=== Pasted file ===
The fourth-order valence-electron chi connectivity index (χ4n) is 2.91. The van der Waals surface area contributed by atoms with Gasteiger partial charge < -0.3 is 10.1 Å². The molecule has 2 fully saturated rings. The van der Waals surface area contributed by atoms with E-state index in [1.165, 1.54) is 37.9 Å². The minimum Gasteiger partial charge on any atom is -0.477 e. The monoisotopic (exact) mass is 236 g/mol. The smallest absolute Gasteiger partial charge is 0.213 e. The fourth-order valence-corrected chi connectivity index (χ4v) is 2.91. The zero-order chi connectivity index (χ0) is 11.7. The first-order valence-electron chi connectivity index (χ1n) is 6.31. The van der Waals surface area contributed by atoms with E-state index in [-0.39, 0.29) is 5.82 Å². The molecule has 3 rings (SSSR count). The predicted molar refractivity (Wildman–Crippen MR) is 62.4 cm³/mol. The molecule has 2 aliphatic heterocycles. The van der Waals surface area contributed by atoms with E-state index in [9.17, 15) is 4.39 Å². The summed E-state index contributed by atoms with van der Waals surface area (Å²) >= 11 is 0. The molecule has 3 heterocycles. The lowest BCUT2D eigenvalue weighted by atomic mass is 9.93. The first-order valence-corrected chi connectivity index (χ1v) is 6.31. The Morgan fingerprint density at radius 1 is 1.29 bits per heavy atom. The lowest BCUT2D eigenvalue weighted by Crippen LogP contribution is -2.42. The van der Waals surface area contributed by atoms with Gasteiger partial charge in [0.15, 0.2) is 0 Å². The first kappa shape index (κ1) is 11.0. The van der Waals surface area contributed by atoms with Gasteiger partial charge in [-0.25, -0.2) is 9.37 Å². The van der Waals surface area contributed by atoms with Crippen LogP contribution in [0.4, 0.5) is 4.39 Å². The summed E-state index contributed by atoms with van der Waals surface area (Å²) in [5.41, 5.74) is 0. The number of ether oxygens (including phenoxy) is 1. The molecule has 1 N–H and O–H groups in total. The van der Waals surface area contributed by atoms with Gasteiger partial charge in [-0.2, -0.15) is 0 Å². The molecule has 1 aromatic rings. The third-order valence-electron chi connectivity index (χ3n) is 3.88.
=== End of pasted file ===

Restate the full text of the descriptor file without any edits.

The fourth-order valence-electron chi connectivity index (χ4n) is 2.91. The van der Waals surface area contributed by atoms with Gasteiger partial charge < -0.3 is 10.1 Å². The molecule has 2 fully saturated rings. The van der Waals surface area contributed by atoms with E-state index in [1.165, 1.54) is 37.9 Å². The minimum Gasteiger partial charge on any atom is -0.477 e. The monoisotopic (exact) mass is 236 g/mol. The smallest absolute Gasteiger partial charge is 0.213 e. The fourth-order valence-corrected chi connectivity index (χ4v) is 2.91. The zero-order chi connectivity index (χ0) is 11.7. The first-order valence-electron chi connectivity index (χ1n) is 6.31. The van der Waals surface area contributed by atoms with E-state index in [-0.39, 0.29) is 5.82 Å². The molecule has 3 rings (SSSR count). The predicted molar refractivity (Wildman–Crippen MR) is 62.4 cm³/mol. The molecule has 2 aliphatic heterocycles. The van der Waals surface area contributed by atoms with E-state index in [9.17, 15) is 4.39 Å². The summed E-state index contributed by atoms with van der Waals surface area (Å²) >= 11 is 0. The molecule has 3 heterocycles. The lowest BCUT2D eigenvalue weighted by atomic mass is 9.93. The first-order valence-corrected chi connectivity index (χ1v) is 6.31. The Morgan fingerprint density at radius 1 is 1.29 bits per heavy atom. The lowest BCUT2D eigenvalue weighted by Crippen LogP contribution is -2.42. The van der Waals surface area contributed by atoms with Gasteiger partial charge in [0.15, 0.2) is 0 Å². The first kappa shape index (κ1) is 11.0. The van der Waals surface area contributed by atoms with Gasteiger partial charge in [-0.25, -0.2) is 9.37 Å². The van der Waals surface area contributed by atoms with Crippen LogP contribution in [0.4, 0.5) is 4.39 Å². The summed E-state index contributed by atoms with van der Waals surface area (Å²) in [5.41, 5.74) is 0. The number of ether oxygens (including phenoxy) is 1. The molecule has 1 N–H and O–H groups in total. The van der Waals surface area contributed by atoms with Gasteiger partial charge in [-0.2, -0.15) is 0 Å². The molecule has 1 aromatic rings. The third-order valence-electron chi connectivity index (χ3n) is 3.88.